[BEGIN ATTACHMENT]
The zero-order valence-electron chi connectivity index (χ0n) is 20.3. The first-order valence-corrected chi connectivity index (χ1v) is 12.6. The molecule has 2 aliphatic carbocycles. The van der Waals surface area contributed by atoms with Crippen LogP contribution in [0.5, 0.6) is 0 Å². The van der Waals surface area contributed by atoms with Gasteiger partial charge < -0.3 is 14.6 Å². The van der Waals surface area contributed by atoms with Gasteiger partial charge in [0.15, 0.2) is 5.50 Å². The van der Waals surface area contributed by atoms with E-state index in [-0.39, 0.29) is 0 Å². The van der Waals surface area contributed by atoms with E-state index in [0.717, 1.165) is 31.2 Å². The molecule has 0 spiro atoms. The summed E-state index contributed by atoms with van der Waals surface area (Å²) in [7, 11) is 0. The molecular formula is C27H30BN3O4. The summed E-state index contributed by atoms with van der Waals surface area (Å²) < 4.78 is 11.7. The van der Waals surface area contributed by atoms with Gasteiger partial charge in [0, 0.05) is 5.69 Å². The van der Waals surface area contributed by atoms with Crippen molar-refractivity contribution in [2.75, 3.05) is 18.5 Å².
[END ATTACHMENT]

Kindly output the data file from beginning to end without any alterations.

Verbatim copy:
The zero-order valence-electron chi connectivity index (χ0n) is 20.3. The first-order valence-corrected chi connectivity index (χ1v) is 12.6. The molecule has 2 aliphatic carbocycles. The van der Waals surface area contributed by atoms with Crippen LogP contribution in [0.5, 0.6) is 0 Å². The van der Waals surface area contributed by atoms with Gasteiger partial charge < -0.3 is 14.6 Å². The van der Waals surface area contributed by atoms with Gasteiger partial charge in [0.15, 0.2) is 5.50 Å². The van der Waals surface area contributed by atoms with E-state index in [-0.39, 0.29) is 0 Å². The van der Waals surface area contributed by atoms with E-state index in [0.717, 1.165) is 31.2 Å². The molecule has 0 spiro atoms. The summed E-state index contributed by atoms with van der Waals surface area (Å²) in [7, 11) is 0. The molecular formula is C27H30BN3O4. The summed E-state index contributed by atoms with van der Waals surface area (Å²) < 4.78 is 11.7. The van der Waals surface area contributed by atoms with Gasteiger partial charge in [0, 0.05) is 5.69 Å². The van der Waals surface area contributed by atoms with Crippen molar-refractivity contribution in [2.75, 3.05) is 18.5 Å².